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Mail-in ballots will not be affected by the GOP lawsuit in Illinois

A potential vote-counting problem in Illinois was put on hold late Monday when a federal judge postponed until December a dispute over the validity of ballots mailed on or before Election Day but received by election officials within two weeks after.

U.S. District Judge John Kness scheduled oral arguments for Dec. 5 on a motion to dismiss the lawsuit, which was filed in May in U.S. District Court in Chicago by a downstate Republican congressman and two GOP representatives. The timing of the dispute is too late to affect the vote count in the November 8 general election.

Adverse decision on election day could potentially invalidate tens of thousands general election ballots mailed by Illinois voters, including military personnel serving overseas, and postmarked on or before Election Day but received by election officials later.

The lawsuit, led by four-term U.S. Rep. Mike Bost of Murphysboro, echoes former President Donald Trump’s refusal to challenge other states in the run-up to the 2020 presidential election, which he falsely claims was stolen.

The lawsuit was filed by the conservative legal group Judicial Watch, which was one of the groups helping Trump in his bid to stop the ballot counting after the 2020 election.

The group says the Illinois lawsuit was aimed at ensuring the integrity of the election and protecting the rights of Bost and other registered voters.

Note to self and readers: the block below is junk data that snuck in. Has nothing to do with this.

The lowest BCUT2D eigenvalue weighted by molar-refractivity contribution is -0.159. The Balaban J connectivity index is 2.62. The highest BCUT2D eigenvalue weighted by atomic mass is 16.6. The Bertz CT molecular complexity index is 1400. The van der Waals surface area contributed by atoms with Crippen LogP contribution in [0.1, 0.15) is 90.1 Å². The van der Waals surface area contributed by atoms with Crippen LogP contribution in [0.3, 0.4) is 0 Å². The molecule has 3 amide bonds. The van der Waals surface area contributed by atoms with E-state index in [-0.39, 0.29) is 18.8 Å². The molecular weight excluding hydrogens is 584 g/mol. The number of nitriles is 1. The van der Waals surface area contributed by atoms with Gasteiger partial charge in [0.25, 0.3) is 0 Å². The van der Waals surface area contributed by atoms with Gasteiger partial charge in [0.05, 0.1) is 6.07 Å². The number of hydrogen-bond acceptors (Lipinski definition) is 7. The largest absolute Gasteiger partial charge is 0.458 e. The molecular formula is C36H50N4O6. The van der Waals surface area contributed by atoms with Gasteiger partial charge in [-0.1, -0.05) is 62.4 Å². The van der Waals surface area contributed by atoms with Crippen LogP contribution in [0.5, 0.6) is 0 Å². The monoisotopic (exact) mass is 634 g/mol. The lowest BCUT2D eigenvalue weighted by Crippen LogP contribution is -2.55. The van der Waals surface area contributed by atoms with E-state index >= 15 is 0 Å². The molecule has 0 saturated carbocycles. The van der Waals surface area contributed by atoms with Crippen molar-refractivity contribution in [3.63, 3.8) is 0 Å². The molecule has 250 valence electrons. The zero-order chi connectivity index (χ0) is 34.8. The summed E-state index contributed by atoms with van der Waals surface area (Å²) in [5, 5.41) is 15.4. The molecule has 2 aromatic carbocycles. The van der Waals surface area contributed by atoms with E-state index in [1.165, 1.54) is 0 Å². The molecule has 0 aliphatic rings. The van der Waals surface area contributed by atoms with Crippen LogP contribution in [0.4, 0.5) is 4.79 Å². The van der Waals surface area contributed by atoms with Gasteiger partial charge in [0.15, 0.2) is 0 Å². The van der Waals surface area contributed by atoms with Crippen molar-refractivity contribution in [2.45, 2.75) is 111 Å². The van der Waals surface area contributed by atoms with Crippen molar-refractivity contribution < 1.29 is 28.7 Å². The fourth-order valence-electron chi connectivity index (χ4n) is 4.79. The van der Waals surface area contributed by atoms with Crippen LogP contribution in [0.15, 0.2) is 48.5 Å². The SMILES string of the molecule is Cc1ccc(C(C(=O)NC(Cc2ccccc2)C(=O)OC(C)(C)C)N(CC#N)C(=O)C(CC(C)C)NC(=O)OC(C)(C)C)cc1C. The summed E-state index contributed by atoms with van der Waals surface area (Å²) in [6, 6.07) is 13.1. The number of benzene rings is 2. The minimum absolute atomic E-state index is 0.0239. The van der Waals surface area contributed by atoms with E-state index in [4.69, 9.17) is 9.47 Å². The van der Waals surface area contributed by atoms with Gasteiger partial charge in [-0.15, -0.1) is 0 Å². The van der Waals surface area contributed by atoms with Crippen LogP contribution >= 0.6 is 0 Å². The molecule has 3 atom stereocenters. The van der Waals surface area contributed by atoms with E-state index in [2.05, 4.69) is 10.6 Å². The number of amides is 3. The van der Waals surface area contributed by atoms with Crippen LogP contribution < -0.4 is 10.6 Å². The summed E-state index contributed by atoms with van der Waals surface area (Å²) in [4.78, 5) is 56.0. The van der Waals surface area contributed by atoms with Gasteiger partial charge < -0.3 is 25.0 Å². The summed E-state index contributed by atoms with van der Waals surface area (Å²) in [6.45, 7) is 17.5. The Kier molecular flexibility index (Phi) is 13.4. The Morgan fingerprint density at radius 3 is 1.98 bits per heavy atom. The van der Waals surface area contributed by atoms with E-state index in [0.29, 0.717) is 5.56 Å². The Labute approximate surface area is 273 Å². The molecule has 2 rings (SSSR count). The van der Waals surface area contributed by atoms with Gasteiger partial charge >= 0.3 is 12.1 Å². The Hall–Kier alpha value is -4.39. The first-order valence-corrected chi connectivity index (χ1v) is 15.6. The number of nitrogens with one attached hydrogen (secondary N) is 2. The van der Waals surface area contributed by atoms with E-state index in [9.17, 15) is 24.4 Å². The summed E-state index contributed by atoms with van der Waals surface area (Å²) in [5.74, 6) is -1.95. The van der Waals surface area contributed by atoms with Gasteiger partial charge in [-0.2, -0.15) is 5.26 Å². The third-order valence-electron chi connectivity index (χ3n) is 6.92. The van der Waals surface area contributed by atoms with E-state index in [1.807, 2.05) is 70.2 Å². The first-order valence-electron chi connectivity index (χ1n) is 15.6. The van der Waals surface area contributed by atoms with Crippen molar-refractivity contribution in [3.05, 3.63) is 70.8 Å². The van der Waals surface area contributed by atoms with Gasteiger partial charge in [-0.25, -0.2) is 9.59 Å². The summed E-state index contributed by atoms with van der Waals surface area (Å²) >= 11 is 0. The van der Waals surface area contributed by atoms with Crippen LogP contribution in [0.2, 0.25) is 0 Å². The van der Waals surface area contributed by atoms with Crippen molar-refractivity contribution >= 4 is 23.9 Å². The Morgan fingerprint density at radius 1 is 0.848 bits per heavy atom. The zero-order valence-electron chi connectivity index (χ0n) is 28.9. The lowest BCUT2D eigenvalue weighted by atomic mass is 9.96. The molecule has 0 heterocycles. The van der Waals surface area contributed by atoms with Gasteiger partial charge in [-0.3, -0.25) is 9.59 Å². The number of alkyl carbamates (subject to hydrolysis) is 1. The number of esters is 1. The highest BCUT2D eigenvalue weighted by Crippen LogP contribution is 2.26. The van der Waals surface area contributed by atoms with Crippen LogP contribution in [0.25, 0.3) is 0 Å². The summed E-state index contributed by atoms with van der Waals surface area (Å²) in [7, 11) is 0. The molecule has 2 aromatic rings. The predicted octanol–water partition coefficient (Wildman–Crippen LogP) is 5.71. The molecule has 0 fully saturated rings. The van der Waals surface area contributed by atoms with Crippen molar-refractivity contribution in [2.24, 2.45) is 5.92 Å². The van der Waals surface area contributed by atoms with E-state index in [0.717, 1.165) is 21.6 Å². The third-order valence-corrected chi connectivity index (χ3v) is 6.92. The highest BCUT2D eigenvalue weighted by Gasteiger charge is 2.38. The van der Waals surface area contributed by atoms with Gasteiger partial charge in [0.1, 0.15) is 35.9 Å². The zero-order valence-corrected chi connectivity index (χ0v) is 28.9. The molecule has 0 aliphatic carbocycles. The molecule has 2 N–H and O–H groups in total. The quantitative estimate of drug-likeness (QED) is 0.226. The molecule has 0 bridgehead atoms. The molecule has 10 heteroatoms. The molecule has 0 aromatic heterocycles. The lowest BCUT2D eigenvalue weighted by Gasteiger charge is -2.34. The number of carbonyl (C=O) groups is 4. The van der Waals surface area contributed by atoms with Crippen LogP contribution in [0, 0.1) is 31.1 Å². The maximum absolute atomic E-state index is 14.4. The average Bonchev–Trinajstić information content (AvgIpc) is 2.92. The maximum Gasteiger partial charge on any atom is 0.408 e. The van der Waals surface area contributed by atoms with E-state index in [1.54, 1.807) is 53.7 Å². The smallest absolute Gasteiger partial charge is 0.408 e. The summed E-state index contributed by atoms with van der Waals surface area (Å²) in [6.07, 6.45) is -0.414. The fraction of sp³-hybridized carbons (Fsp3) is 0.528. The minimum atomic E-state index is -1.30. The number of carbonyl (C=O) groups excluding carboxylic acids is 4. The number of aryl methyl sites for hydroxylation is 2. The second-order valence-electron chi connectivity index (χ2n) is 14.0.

At issue is a 2015 state law that allows mail-in ballots to be counted if they are received within 14 days of Election Day, if they are posted on or before the last day of voting. If the ballot is not postmarked or illegible, the ballot may be counted if the voter has dated and signed the ballot on or before Election Day.

The 2015 law also aims to help military personnel and foreign nationals. This year, the 14-day period, which also counts advance votes, ends on November 22. The lawsuit sought to exclude mail-in ballots received after Nov. 8 from being counted.

The lawsuit alleges that the Illinois law violates federal law that sets the first Tuesday after the first Monday in November of even-numbered years as election day for federal elections. The lawsuit further alleges that the Illinois law harms Bost, including post-Election Day observer costs and the ability to count mail-in ballots during a 14-day period that “dilutes” “timely” votes cast up to and including Election Day. .

Defending the state law, the Illinois attorney general’s office, led by Democrat Kwame Raoul, counters that the Illinois statute is “critical to ensuring the voting rights of millions of Illinois residents who exercise their right to vote by mail.

“Without this, these voters are at risk of being disenfranchised, despite casting their ballots on time, due to mail delivery delays and/or inconsistent postmarking practices,” the attorney general’s office said.

In the 2020 presidential election, which is traditionally more turnout than midterm elections and has seen a surge in mail-in voting amid the pandemic, one-third of the state’s nearly 6.1 million votes were cast by mail. Of those, an estimated 266,417 mail-in ballots were received and counted after Election Day, representing 4.4% of all votes cast in Illinois in 2020.



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